Showing Page:
1/2
Question 4
a)
b)
When the price of each bottle of water is $4, Bert buys two bottles of water. His
consumer surplus is shown as area A in the figure. He values his first bottle of water at $7,
but pays only $4 for it, so has consumer surplus of $3. He values his second bottle of
water at $5, but pays only $4 for it, so has consumer surplus of $1. Thus Bert’s total
consumer surplus is $3 + $1 = $4, which is the area of A in the figure.
c)
When the price of each bottle of water falls from $4 to $2, Bert buys three bottles of
water, an increase of one. His consumer surplus consists of both areas A and B in the
figure, an increase in the amount of area B. He gets consumer surplus of $5 from the first
bottle ($7 value minus $2 price), $3 from the second bottle ($5 value minus $2 price), and
$1 from the third bottle ($3 value minus $2 price), for a total consumer surplus of $9.
Thus consumer surplus rises by $5 (which is the size of area B) when the price of each
bottle of water falls from $4 to $2.
Question 5
a)
Price
Quantity demanded
More than
$7
0
$5 to $7
1
$3 to $5
2
$1 to $3
3
$1 or less
4
Price
Quantity supplied
More than $7
4
$5 to $7
3
$3 to $5
2
Showing Page:
2/2
b)
When the price of each bottle of water is $4, Jerry sells two bottles of water. His
producer surplus is shown as area A in the figure. He receives $4 for his first bottle of
water, but it costs only $1 to produce, so jerry has producer surplus of $3. He also
receives $4 for his second bottle of water, which costs $3 to produce, so he has
producer surplus of $1. Thus Jerry’s total producer surplus is $3 + $1 = $4, which is
the area of A in the figure.
c)
When the price of each bottle of water rises from $4 to $6, Jerry sells three bottles of
water, an increase of one. His producer surplus consists of both areas A and B in the
figure, an increase by the amount of area B. He gets producer surplus of $5 from the
first bottle ($6 price minus $1 cost), $3 from the second bottle ($6 price minus $3
cost), and $1 from the third bottle ($6 price minus $5 price), for a total producer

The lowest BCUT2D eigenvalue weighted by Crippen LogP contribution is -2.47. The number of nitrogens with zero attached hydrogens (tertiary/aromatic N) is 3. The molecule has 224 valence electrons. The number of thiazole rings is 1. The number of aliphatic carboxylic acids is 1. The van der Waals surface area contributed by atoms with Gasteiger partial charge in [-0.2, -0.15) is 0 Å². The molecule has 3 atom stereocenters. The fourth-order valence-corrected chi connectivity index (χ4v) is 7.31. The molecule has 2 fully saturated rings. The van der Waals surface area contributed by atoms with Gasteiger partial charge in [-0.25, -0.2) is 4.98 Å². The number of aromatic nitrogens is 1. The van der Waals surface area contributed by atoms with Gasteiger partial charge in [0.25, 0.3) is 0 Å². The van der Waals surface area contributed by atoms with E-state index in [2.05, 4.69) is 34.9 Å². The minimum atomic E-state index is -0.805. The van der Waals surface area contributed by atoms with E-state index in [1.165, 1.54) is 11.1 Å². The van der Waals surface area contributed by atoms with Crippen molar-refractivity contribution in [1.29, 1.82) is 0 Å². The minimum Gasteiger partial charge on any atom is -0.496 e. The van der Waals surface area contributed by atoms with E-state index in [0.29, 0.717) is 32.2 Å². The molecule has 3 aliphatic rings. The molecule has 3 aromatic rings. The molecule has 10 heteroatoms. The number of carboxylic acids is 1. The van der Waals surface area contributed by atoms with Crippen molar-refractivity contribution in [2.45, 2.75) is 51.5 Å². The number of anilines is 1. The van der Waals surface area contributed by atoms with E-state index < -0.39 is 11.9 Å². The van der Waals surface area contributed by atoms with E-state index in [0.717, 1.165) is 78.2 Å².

surplus of $9. Thus producer surplus rises by $5 (which is the size of area B) when the
price of each bottle of water rises from $4 to $6.
Question 6
$1 to $3
1
$1 or less
0

Unformatted Attachment Preview

Question 4 a) Price Quantity demanded More than $7 0 $5 to $7 1 $3 to $5 2 $1 to $3 3 $1 or less 4 b) When the price of each bottle of water is $4, Bert buys two bottles of water. His consumer surplus is shown as area A in the figure. He values his first bottle of water at $7, but pays only $4 for it, so has consumer surplus of $3. He values his second bottle of water at $5, but pays only $4 for it, so has consumer surplus of $1. Thus Bert’s total consumer surplus is $3 + $1 = $4, which is the area of A in the figure. c) When the price of each bottle of water falls from $4 to $2, Bert buys three bottles of water, an increase of one. His consumer surplus consists of both areas A and B in the figure, an increase in the amount of area B. He gets consumer surplus of $5 from the first bottle ($7 value minus $2 price), $3 from the second bottle ($5 value minus $2 price), and $1 from the third bottle ($3 value minus $2 price), for a total consumer surplus of $9. Thus consumer surplus rises by $5 (which is the size of area B) when the price of each bottle of water falls from $4 to $2. Question 5 a) Price Quantity supplied More than $7 4 $5 to $7 3 $3 to $5 2 $1 to $3 1 $1 or less 0 b) When the price of each bottle of water is $4, Jerry sells two bottles of water. His producer surplus is shown as area A in the figure. He receives $4 for his first bottle of water, but it costs only $1 to produce, so jerry has producer surplus of $3. He also receives $4 for his second bottle of water, which costs $3 to produce, so he has producer surplus of $1. Thus Jerry’s total producer surplus is $3 + $1 = $4, which is the area of A in the figure. c) When the price of each bottle of water rises from $4 to $6, Jerry sells three bottles of water, an increase of one. His producer surplus consists of both areas A and B in the figure, an increase by the amount of area B. He gets producer surplus of $5 from the first bottle ($6 price minus $1 cost), $3 from the second bottle ($6 price minus $3 cost), and $1 from the third bottle ($6 price minus $5 price), for a total producer surplus of $9. Thus producer surplus rises by $5 (which is the size of area B) when the price of each bottle of water rises from $4 to $6. Question 6 Name: Description: ...
User generated content is uploaded by users for the purposes of learning and should be used following Studypool's honor code & terms of service.
Studypool
4.7
Trustpilot
4.5
Sitejabber
4.4